Very well, if the average person benefited in the early 1930s, where did the wealth come from?  The answer is simple.  As noted, from 1914-1919 the paper aristocracy got richer at the expense of the average person.  In a 2-step process (1921 and 1929-33) wealth flowed back from the paper aristocracy to the average American.  The decline in the stock market from 380 to 40 dramatically illustrated this flow.  In reality, the Republicans were the party of the working man, and the Democrats were the party of big business and Wall Street.  In words of one syllable, most of what you have been taught is a lie.

In 1933, the Federal Reserve was given the power to counterfeit money.  They used this power to steal from the working people and the savers of the country and give to the paper aristocracy.  This was called “getting us out of the Depression.”  And that same confidence game went on in 1982 and has been going on ever since.

The second example I want to discuss of the paper aristocracy’s tactic of shouting “depression” occurred in the late 1980s when Ravi Batra wrote a book entitled, “The Great Depression of 1990.”  Mr. Batra was not a member of the paper aristocracy, just a simple man who was in way over his head.  A member of the paper aristocracy came across the book and saw how useful it could be to them.  He invested in it and gave it enormous publicity.  As 1990 approached, the fear of a Great Depression swept across the land.  Alan Greenspan lowered interest rates from 10% in 1989 to 3% in 1993 to avert this “depression.”  The DJI went from 2,500 in 1990 to 11,500 by the end of the decade.

And, of course, the same game was played in 2008.  The media started to scream about a depression (in this case they called it the “Great Recession”).  Again they lowered interest rates (this time to virtually zero) and massively increased the money supply.  The Fed has started lying about the nation’s money supply redefining demand deposits as time deposits.  However, we can get a good handle on the money supply by examining the monetary base.  This has more than doubled in less than 2 years.  What are you going to do when gasoline is $6 per gallon, coffee is $3 per cup and the average employee, making $60,000/year, can’t buy as much as he buys today making $35,000?

Do you see the pattern?  The paper aristocracy screams a number of cue words: “deflation,” “depression,” “recession.”  This provides the political cover for the Fed to print money and ease credit.  The Fed’s printing of money causes prices to rise so the original prediction of “deflation” has a snowball’s chance in H___ of coming true.  (In fact there has not been a single year of price decline in the U.S. since 1955.)  But the average American is taken in by the prediction and rushes out to do the exact wrong thing.  He sold stocks in 1982.  He sold them again in 1990.  He refused to buy gold in 1999-2001.  But he did buy stocks in early 2000.  And then in 2008 he sold stocks again.  He believes the propaganda of the paper aristocracy, and he follows their advice.  And then he losses his money.  The paper aristocracy gets rich, and he gets poor, and he can’t understand what is going on.  He will not learn from his experience.

There is a cynical comment made about such people.  “If God did not want them to be sheared, then he would not have made them into sheep?”  Of course, we human beings have free will.  We don’t have to act like sheep.  But that is the fundamental human choice: to think or not to think.  Those who are thinking will make one or two mistakes, but they will not continue to make the same mistake over and over.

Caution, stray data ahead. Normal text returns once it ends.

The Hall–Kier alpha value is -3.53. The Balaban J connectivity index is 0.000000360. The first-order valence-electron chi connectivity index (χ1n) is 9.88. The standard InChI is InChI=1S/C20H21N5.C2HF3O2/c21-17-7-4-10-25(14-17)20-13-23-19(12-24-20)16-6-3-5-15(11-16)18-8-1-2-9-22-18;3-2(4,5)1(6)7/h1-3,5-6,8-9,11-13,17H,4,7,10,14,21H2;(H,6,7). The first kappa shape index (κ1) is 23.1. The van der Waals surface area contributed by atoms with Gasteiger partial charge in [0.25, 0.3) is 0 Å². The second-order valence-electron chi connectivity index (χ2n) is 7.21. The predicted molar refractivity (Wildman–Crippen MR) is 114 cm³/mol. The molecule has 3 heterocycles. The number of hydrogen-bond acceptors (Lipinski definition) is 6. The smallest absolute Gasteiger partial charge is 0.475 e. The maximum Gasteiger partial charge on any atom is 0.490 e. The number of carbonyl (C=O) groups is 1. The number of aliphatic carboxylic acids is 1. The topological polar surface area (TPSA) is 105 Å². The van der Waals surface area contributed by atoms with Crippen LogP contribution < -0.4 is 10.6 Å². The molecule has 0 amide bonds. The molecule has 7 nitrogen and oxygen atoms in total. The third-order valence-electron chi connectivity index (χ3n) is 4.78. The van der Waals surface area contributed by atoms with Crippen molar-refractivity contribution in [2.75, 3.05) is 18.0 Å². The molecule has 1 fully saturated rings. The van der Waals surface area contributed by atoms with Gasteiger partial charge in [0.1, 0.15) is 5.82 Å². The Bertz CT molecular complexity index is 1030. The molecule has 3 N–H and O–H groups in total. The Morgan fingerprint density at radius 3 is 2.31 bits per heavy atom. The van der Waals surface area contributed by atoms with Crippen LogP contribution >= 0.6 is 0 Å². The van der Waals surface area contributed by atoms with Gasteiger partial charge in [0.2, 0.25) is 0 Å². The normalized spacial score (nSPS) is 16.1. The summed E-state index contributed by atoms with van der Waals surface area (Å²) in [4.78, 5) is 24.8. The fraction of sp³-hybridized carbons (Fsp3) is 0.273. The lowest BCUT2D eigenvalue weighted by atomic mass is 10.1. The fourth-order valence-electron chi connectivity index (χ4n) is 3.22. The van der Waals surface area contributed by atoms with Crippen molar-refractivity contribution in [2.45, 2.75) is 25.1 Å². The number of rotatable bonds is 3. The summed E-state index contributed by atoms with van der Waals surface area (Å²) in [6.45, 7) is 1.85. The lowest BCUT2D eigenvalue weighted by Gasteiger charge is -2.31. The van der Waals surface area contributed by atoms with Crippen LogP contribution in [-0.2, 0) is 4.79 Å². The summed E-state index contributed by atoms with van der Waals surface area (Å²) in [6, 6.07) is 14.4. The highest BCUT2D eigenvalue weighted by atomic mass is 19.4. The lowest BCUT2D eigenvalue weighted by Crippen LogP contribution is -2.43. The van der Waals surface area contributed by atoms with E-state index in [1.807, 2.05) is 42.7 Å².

In the late 1940s, these big New York bankers built on the privilege given them by FDR to create money out of nothing.  They collected a group of crackpot “economists” (the best known of which was John Kenneth Galbraith) and planted then into key positions in the country’s top universities (via some well-placed bribes (excuse me, “donations”).  As a result, today they control the teaching of economics through most of the country, and pretty much everyone writing about economics in almost every newspaper, news magazine or other media is a crackpot.  When all of these crackpots agree, it is pretty certain to be a lie.

If you are truly interested in learning economics, I recommend Adam Smith, the classical economists of the 19th century (who followed in Smith’s tradition) and the Austrian school of economics (particularly Ludwig von Mises) who advanced Smith’s teaching by discovering that interest is the price we pay for time.  (I studied von Mises in the 1960s and was able to put his time theory of interest to work in 1969 by predicting the bear market in stocks of 1969-70.  Since that time, I have correctly predicted about 90% of all major term bull and bear markets in the common stock averages.  (A major term move in stocks is about 2-4 years.)

So, to be blunt, “there ain’t gonna be no ‘deflation’”  All the idiots out there selling gold are being taken to the cleaners.  They are giving their wealth to the paper aristocracy.  The money which the Fed has unleashed on the country over the past 2 years will cause a massive increase in prices.  The paper aristocracy will win, and the people who believe their lies will lose.

Above is the chart of the monetary base (from the St. Louis Federal Reserve) which ran in the 6-11-10 issue of my newsletter, the One-handed Economist (published every other Friday with special bulletins when necessary, posted on my web site on Sat/Sun, password protected).  If you wish to subscribe ($300/yr.), then visit my web site, www.thegoldspeculator.com and click on Pay Pal.  Or you may send in $290 via check ($10 cash discount) to: The One-handed Economist, 614 Nashua St. #122, Milford, N.H. 03055.  The last train is pulling out of the station (the $1,000 area) and heading for the coast (much higher levels), but you can catch it if you hustle.  Don’t commit the fallacy of the fair price.  And remember that the trend is your friend.  If you play this market right today, then you can invite me to visit your mansion a decade (or so) from now.  Best of luck.  All aboard, all aboard.